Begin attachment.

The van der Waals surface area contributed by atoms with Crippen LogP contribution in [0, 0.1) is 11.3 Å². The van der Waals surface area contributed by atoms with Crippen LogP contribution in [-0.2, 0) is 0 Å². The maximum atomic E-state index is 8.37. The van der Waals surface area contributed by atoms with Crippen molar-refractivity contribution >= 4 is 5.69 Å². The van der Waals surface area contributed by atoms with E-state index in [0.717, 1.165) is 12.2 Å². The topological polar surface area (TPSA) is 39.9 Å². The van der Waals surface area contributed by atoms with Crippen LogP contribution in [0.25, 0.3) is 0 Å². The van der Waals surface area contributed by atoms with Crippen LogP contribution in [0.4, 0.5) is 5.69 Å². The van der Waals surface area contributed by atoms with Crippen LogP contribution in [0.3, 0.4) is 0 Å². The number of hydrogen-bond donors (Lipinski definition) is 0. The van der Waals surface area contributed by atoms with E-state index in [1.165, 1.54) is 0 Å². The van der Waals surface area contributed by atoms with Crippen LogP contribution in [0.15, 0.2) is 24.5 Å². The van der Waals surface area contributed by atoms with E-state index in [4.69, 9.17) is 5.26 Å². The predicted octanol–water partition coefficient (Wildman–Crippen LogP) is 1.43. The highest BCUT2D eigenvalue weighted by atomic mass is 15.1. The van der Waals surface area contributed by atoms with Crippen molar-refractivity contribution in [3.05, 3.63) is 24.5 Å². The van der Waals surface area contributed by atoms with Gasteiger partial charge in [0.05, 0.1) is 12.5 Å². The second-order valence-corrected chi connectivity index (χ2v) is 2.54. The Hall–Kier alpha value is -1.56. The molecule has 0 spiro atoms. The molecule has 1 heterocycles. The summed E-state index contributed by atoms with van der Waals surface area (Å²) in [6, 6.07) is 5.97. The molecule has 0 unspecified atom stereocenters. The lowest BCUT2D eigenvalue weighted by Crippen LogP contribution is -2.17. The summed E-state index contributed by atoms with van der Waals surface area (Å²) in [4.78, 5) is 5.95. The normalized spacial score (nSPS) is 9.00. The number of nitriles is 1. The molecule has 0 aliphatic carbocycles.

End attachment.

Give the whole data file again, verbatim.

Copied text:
The van der Waals surface area contributed by atoms with Crippen LogP contribution in [0, 0.1) is 11.3 Å². The van der Waals surface area contributed by atoms with Crippen LogP contribution in [-0.2, 0) is 0 Å². The maximum atomic E-state index is 8.37. The van der Waals surface area contributed by atoms with Crippen molar-refractivity contribution >= 4 is 5.69 Å². The van der Waals surface area contributed by atoms with E-state index in [0.717, 1.165) is 12.2 Å². The topological polar surface area (TPSA) is 39.9 Å². The van der Waals surface area contributed by atoms with Crippen LogP contribution in [0.25, 0.3) is 0 Å². The van der Waals surface area contributed by atoms with Crippen LogP contribution in [0.4, 0.5) is 5.69 Å². The van der Waals surface area contributed by atoms with Crippen LogP contribution in [0.3, 0.4) is 0 Å². The number of hydrogen-bond donors (Lipinski definition) is 0. The van der Waals surface area contributed by atoms with E-state index in [1.165, 1.54) is 0 Å². The van der Waals surface area contributed by atoms with Crippen LogP contribution in [0.15, 0.2) is 24.5 Å². The van der Waals surface area contributed by atoms with E-state index in [4.69, 9.17) is 5.26 Å². The predicted octanol–water partition coefficient (Wildman–Crippen LogP) is 1.43. The highest BCUT2D eigenvalue weighted by atomic mass is 15.1. The van der Waals surface area contributed by atoms with Crippen molar-refractivity contribution in [3.05, 3.63) is 24.5 Å². The van der Waals surface area contributed by atoms with Gasteiger partial charge in [0.05, 0.1) is 12.5 Å². The second-order valence-corrected chi connectivity index (χ2v) is 2.54. The Hall–Kier alpha value is -1.56. The molecule has 0 spiro atoms. The molecule has 1 heterocycles. The summed E-state index contributed by atoms with van der Waals surface area (Å²) in [6, 6.07) is 5.97. The molecule has 0 unspecified atom stereocenters. The lowest BCUT2D eigenvalue weighted by Crippen LogP contribution is -2.17. The summed E-state index contributed by atoms with van der Waals surface area (Å²) in [4.78, 5) is 5.95. The normalized spacial score (nSPS) is 9.00. The number of nitriles is 1. The molecule has 0 aliphatic carbocycles.